Since the creation of the first integrated school, Lagan College in September 1981, 40 years later and Integrated Schools make up just 7% of schools in Northern Ireland. Currently in Northern Ireland there are nearly 25,000 pupils attending 65 Integrated schools. Seaview Primary School in Glenarm is set to be the first Catholic maintained school to become integrated, and the first new integrated school in five years. However, despite these milestones, the rate of growth in both schools and pupils has declined compared to earlier years.
Paul Collins, of the Integrated Education Fund states that as well as the announcement of Seaview Primary school in Belfast, there are more signs of progress.
“There’s been eight parental ballots in the last 2 years, that’s where parents themselves vote to have what they want to determine their school to be in the future. That’s been at nursery, primary, and post-primary level so there’s eight separate schools gone ahead and had votes, they’ve all been positive, and there now moving forward with development proposals so we’re waiting on decisions to come back from them, so there is a lot of potential for one in particular, Glengormley High School which enrols over 600 pupils”, he said.
Though, he acknowledges that there are obstacles in the way which prevent major change.
“However, in the grand scheme of things, we’re still sitting at 7% of overall schools, as we stand today. One of the biggest factors around that there would be class spaces. In NI, there is approximately 50,000 over provision of class spaces, so there’s 50,000 too many class spaces. It makes it very hard to justify building a new school when you’ve got all those extra spaces” he said.
Collins, believes more of a push should come from the government to encourage change, and references the case of Drumragh Integrated College when the Department of Education rejected proposals for it to become integrated, arguing there were empty spaces in other schools in the area.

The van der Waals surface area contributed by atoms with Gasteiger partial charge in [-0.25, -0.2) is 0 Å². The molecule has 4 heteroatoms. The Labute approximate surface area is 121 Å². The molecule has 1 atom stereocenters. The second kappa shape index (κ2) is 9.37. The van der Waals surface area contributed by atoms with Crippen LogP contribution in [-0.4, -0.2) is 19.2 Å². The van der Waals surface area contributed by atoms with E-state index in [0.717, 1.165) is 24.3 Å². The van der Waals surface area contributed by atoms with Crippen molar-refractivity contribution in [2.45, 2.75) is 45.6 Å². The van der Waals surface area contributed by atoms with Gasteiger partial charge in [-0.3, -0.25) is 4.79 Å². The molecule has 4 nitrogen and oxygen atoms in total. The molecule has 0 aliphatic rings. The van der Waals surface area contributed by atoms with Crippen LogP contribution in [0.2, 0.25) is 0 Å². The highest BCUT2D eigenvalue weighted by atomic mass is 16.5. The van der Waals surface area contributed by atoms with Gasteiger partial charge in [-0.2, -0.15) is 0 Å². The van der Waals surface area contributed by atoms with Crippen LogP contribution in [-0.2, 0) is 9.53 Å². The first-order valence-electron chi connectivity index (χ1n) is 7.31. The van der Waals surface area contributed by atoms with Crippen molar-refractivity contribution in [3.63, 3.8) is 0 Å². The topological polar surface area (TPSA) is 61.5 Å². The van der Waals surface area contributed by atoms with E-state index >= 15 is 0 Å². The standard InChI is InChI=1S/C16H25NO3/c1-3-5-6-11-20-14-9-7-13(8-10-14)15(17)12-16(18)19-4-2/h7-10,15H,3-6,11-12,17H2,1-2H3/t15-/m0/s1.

“A judicial review took place, and found in favour of integrated education, saying the Department of Education need to be alive to integrated education and to encourage and support that. There are some structural needs, there needs to be more of a drive both politically and in the Department” he said.
“Opinion poll after opinion poll says 80% of parents want their children to go to an integrated school but as Baroness May Blood puts it “Our jobs done when the parents wanting integrated schools as their first choice are getting it” and that’s just not the case, time and time every year. There are more parents putting integrated schools as their first choice and it’s just not being provided”, he continued.
Furthermore, he points out the determinism of parents in organising in groups to establish or lobby to achieve their goal of integrated education for their children.
“The difficult situation, if you look at the history of integrated education, is every single one of those 65 schools, every single one of those was opened by parents. That’s parents getting a piece of land and putting a hut there. In the Lagan College, it was a Scout hut and the garnered the land off the National Trust, that’s how it happens. It’s now got one of the largest enrolments for schooling in Belfast. It was that organic or alternatively, the parents saying let’s get our local school integrated”, he said.
Lagan College was the first integrated school which was opened in September 1981 by a parents campaign group “All Children Together”.
“If you think when Lagan College first opened, there were eggs, bricks at the bus going to the school. Now, about 25,000 kids in integrated schools, it is substantial progress if you think all that’s been done, just by parents or charities or institutions” he said.
The Department of Education issued a statement in response to the data, and whether progress was where it should be.
“The Department of Education has a statutory duty under Article 64 of the Education Reform (Northern Ireland) Order 1989 to encourage and facilitate the development of integrated education. Article 64 also provides a power for the Department to fund anybody that has as its objective the encouragement and promotion of integrated education.
“The Department therefore funds the Northern Ireland Council for Integrated Education (NICIE) for this purpose”.
“In delivering its statutory duty the Department seeks to respond positively to parental demand for integrated provision”.
As one of the objectives of the Good Friday Agreement, integrated education is clearly important for Northern Ireland moving forward, and while making significant strides from its turbulent beginnings. As well as many opinion polls indicating parents are in favour of integrated education, there is clearly a need for more than determined parents for it to become a reality.